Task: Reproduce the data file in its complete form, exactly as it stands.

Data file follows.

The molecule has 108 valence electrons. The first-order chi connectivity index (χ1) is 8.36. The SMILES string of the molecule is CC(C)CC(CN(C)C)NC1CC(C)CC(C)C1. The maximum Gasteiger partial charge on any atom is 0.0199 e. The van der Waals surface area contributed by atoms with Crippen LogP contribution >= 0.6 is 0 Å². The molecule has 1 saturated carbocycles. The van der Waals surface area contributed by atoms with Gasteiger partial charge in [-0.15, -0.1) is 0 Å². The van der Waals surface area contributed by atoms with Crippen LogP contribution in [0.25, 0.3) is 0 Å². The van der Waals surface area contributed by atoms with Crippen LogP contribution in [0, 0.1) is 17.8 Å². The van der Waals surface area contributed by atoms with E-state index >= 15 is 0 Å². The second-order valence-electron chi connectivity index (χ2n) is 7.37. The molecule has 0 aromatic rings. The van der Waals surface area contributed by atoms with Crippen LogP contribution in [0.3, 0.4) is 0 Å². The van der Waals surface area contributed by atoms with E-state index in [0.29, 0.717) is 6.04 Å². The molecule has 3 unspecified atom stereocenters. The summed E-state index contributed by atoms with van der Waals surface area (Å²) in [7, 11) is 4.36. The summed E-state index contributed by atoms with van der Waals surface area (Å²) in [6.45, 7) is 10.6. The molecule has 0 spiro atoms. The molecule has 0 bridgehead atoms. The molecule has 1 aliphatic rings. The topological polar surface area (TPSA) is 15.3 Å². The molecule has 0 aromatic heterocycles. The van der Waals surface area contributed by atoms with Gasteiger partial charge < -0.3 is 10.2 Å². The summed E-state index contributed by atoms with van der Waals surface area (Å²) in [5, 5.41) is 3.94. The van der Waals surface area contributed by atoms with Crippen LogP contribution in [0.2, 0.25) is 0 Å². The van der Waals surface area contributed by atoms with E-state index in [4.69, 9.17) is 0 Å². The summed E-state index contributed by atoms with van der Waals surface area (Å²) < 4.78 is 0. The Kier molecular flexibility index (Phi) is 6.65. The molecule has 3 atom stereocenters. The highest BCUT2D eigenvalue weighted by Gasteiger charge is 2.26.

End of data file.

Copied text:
The molecule has 108 valence electrons. The first-order chi connectivity index (χ1) is 8.36. The SMILES string of the molecule is CC(C)CC(CN(C)C)NC1CC(C)CC(C)C1. The maximum Gasteiger partial charge on any atom is 0.0199 e. The van der Waals surface area contributed by atoms with Crippen LogP contribution >= 0.6 is 0 Å². The molecule has 1 saturated carbocycles. The van der Waals surface area contributed by atoms with Gasteiger partial charge in [-0.15, -0.1) is 0 Å². The van der Waals surface area contributed by atoms with Crippen LogP contribution in [0.25, 0.3) is 0 Å². The van der Waals surface area contributed by atoms with Crippen LogP contribution in [0, 0.1) is 17.8 Å². The van der Waals surface area contributed by atoms with E-state index >= 15 is 0 Å². The second-order valence-electron chi connectivity index (χ2n) is 7.37. The molecule has 0 aromatic rings. The van der Waals surface area contributed by atoms with Crippen LogP contribution in [0.3, 0.4) is 0 Å². The van der Waals surface area contributed by atoms with E-state index in [0.29, 0.717) is 6.04 Å². The molecule has 3 unspecified atom stereocenters. The summed E-state index contributed by atoms with van der Waals surface area (Å²) in [7, 11) is 4.36. The summed E-state index contributed by atoms with van der Waals surface area (Å²) in [6.45, 7) is 10.6. The molecule has 0 spiro atoms. The molecule has 0 bridgehead atoms. The molecule has 1 aliphatic rings. The topological polar surface area (TPSA) is 15.3 Å². The molecule has 0 aromatic heterocycles. The van der Waals surface area contributed by atoms with Gasteiger partial charge < -0.3 is 10.2 Å². The summed E-state index contributed by atoms with van der Waals surface area (Å²) in [5, 5.41) is 3.94. The van der Waals surface area contributed by atoms with Crippen LogP contribution in [0.2, 0.25) is 0 Å². The van der Waals surface area contributed by atoms with E-state index in [4.69, 9.17) is 0 Å². The summed E-state index contributed by atoms with van der Waals surface area (Å²) < 4.78 is 0. The Kier molecular flexibility index (Phi) is 6.65. The molecule has 3 atom stereocenters. The highest BCUT2D eigenvalue weighted by Gasteiger charge is 2.26.